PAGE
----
The Chris Ware cover for this week's issue of The New Yorker is fantastic. Having just attended my niece and nephew's holiday shows while in Chicago, I can't match this with 10,000 words.
Steve Jobs, along with whatever else we’re crediting to him, should be granted the patent on converting the universal human gesture for trying to remember something from looking above one’s head to fumbling in one’s pants pocket. I’m pretty sure I read somewhere that most pre-industrial composers could creditably reproduce an entire symphony after hearing it only once, not because they were autistic but simply because they had to. We’ve all heard Bach’s Brandenburg Concertos hundreds of times more than Bach ever did, and where our ancestors might have had only one or two images by which to remember their consumptive forebears, we have hours of footage of ours circling the luxury-cruise midnight buffet tables.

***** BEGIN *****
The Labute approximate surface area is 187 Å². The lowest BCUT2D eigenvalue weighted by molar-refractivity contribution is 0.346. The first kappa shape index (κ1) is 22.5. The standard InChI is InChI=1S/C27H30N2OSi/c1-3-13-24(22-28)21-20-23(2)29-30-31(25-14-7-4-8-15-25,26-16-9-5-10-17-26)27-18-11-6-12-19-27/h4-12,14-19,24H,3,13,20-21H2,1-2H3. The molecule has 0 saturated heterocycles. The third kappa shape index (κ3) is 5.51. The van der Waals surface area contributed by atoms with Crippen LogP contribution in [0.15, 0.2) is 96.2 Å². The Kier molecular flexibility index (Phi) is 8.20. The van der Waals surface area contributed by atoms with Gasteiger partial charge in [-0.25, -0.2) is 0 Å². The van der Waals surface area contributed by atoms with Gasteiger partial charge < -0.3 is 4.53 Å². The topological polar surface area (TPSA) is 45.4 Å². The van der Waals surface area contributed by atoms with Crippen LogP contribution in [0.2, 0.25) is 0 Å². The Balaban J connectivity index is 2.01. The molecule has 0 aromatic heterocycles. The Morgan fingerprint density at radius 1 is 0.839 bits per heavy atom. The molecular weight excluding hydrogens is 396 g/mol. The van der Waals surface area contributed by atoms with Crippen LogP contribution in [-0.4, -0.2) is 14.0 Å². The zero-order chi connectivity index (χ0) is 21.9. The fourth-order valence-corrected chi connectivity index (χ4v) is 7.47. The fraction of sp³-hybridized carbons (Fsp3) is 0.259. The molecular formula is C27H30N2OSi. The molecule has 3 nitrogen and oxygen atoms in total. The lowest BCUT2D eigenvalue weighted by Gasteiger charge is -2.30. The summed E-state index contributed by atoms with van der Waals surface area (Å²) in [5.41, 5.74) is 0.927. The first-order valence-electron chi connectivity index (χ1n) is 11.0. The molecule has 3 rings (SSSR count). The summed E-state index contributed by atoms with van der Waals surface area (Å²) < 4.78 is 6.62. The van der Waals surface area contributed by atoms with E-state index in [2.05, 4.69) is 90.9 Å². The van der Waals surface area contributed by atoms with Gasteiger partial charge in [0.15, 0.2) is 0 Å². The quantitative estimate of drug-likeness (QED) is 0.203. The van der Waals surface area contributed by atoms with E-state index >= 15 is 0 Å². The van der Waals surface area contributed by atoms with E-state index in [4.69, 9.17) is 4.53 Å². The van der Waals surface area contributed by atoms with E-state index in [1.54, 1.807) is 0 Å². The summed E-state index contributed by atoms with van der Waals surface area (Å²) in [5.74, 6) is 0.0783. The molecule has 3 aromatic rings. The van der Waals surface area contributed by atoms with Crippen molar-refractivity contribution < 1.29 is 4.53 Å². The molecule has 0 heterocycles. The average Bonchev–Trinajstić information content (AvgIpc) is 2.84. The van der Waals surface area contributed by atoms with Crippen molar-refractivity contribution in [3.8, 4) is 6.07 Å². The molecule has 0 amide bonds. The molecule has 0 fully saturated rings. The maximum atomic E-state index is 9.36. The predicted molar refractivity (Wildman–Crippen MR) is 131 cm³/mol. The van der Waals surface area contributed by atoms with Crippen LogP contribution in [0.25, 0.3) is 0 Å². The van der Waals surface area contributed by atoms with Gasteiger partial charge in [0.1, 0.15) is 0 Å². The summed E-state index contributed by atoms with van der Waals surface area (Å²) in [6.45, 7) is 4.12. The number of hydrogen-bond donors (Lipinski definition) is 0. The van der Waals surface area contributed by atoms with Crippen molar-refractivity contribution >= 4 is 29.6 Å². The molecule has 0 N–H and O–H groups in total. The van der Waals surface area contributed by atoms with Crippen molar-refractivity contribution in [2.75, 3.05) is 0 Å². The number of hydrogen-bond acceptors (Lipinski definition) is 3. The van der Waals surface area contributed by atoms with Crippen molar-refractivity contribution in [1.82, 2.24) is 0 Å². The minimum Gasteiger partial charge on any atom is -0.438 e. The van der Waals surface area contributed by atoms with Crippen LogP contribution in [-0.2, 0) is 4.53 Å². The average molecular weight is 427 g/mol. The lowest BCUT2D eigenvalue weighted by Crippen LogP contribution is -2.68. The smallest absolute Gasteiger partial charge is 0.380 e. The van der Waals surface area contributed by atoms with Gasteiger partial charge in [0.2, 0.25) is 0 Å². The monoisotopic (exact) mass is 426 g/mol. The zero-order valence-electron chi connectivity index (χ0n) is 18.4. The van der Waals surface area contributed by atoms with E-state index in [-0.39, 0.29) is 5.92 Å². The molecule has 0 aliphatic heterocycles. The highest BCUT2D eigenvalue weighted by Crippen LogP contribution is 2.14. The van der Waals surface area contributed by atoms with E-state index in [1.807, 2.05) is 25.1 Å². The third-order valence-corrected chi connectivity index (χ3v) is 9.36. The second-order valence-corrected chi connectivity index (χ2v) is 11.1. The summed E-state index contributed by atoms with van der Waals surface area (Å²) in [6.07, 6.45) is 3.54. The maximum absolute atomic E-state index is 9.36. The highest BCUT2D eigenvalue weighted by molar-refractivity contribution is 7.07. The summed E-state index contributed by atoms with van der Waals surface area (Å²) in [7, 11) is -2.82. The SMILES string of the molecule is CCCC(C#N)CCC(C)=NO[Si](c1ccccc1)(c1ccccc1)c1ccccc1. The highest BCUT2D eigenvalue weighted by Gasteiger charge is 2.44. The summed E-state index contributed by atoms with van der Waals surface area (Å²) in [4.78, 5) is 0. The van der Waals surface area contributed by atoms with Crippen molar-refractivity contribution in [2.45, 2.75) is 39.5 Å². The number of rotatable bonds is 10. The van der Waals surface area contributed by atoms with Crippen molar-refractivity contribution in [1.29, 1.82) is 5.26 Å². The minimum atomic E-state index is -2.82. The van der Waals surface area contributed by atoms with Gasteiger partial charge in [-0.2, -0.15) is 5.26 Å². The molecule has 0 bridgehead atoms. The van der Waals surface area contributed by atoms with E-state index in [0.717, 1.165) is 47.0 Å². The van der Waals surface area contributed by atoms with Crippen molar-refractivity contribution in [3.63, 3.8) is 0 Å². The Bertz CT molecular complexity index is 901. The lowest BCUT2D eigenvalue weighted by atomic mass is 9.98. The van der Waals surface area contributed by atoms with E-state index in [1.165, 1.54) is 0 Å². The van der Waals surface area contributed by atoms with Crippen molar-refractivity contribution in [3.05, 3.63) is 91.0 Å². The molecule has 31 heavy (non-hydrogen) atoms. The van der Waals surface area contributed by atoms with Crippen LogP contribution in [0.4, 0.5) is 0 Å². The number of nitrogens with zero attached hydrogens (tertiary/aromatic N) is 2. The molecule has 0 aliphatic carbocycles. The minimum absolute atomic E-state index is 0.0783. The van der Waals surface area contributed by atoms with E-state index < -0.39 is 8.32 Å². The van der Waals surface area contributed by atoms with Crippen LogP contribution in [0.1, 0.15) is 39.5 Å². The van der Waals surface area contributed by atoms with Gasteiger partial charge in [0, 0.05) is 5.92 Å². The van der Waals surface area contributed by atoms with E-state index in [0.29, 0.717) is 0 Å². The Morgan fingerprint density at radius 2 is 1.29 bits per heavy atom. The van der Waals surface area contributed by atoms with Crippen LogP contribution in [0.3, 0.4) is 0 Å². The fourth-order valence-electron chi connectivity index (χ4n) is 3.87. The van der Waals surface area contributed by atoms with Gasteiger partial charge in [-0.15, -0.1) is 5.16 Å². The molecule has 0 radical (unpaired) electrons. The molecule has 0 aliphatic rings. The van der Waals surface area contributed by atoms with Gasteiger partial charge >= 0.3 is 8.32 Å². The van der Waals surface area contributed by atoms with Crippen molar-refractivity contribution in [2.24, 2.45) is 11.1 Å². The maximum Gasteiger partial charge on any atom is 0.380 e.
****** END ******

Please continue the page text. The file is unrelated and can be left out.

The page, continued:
Sometimes, I’ve noticed with horror that the memories I have of things like my daughter’s birthday parties or the trips we’ve taken together are actually memories of the photographs I took, not of the events themselves, and together, the two somehow become ever more worn and overwrought, like lines gone over too many times in a drawing. The more we give over of ourselves to these devices, the less of our own minds it appears we exercise, and worse, perhaps even concomitantly, the more we coddle and covet the devices themselves. The gestures necessary to operate our new touch-sensitive generation of technology are disturbingly similar to caresses.